The Chairman and Vice-Chairmen of the Committee have, at regional group meetings in New York, recently urged all Member States to respond urgently to the Committee’s request for more information, and we are hopeful that there will be positive results by mid-January at the latest, to facilitate the preparation of the second biennial report to the Security Council on the implementation of the resolution, which is due by the end of April 2008.
The Committee has relied heavily on outreach activities to encourage further reporting and promote full implementation of resolution 1540 (2004). Through seminars, workshops and tailored dialogue, it has generated greater awareness about the process and the necessity of reporting, has fostered the sharing of relevant national experiences and has created more understanding of the requirements for assistance. A thematic discussion on outreach activities held last October recognized the need for a phased approach and recommended that future outreach activities focus less on the issue of reporting and more on assisting States with issues of implementation.
Based on observations from our outreach activities and interaction with Member States, the Committee concluded that for the full implementation of resolution 1540 (2004), it is important for many States to receive relevant assistance. For the Committee to perform its clearing house function effectively, it is necessary for assistance requests to be specific. For this purpose, the Committee has prepared a template, which is currently being sent to all States. Matching requests for and offers of assistance is essential and the Committee will utilize its website as a tool for that purpose.
Finally, I would like to say a few words about cooperation with other entities. The importance of cooperation with relevant international organizations was given special attention when the Security Council devoted an open meeting last February to the issue of non-proliferation (see S/PV.5635), at which States, the International Atomic Energy Agency, the Organisation for the Prohibition of Chemical Weapons and the World Customs Organization explored modalities for cooperation, which resulted in arrangements for practical cooperation.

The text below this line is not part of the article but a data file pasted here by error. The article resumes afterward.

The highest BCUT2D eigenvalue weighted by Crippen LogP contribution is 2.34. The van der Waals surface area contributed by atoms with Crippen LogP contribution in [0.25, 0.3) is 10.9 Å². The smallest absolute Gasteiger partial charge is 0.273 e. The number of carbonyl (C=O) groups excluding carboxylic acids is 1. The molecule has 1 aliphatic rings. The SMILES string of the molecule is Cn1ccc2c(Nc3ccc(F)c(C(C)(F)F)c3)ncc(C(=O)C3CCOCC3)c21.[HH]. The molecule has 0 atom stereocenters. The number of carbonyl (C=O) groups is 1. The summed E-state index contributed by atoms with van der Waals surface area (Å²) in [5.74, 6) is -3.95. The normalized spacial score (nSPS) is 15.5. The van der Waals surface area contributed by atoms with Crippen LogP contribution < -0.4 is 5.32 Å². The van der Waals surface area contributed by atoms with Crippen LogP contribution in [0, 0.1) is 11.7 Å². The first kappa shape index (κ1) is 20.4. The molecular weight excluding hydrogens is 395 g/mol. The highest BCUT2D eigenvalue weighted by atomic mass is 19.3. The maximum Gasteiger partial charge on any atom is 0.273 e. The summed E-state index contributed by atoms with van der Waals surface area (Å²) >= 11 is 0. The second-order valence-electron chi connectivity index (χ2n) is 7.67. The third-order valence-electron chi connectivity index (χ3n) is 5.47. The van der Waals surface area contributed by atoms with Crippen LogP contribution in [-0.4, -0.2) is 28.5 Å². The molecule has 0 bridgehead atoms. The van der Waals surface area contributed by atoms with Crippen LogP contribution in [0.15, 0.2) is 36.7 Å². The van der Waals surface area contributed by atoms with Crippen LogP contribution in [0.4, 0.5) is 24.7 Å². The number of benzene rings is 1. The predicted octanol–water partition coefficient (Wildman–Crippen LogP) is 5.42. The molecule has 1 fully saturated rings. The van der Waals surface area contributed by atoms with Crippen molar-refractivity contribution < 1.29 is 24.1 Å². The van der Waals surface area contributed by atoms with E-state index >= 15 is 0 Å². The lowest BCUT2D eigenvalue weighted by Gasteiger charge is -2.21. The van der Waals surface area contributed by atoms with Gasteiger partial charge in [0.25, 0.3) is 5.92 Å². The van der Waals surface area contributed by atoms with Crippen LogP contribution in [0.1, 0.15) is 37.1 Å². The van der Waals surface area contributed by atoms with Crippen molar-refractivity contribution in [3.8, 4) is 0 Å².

Under the common strategy arrangement, the Committee and its experts are broadening their cooperation with the Counter-Terrorism Committee and the Security Council Committee established pursuant to resolution 1267 (1999) concerning Al-Qaida and the Taliban and associated individuals and entities, and their respective experts.
The Committee has also intensified its contacts with other intergovernmental organizations, regional organizations and multilateral arrangements with the potential to contribute to implementation of resolution 1540 (2004) through their programmes and expertise, in conformity with the mandate of the Committee.
Last but not least, the Committee, in cooperation with the Office for Disarmament Affairs, organized a meeting in July 2007, with the participation of several non-governmental organizations engaged in activities supporting the implementation of resolution 1540 (2004), in order to discuss issues of cooperation, interaction and possible harmonization of outreach activities and existing programmes. I believe that these contacts and this dialogue should be further expanded, reaching out to parliamentarians and the private sector as well.
In conclusion, let me share with the Council some personal observations and suggestions for the way forward in the Committee’s work.
First of all, it is important to underline that implementation of resolution 1540 (2004) is a long-term process and requires sustained effort and an imaginative approach. The positive momentum that has now been created by the intensified work of the Committee should be utilized for creating a truly global and effective system of prevention of the proliferation of weapons of mass destruction to non-State actors.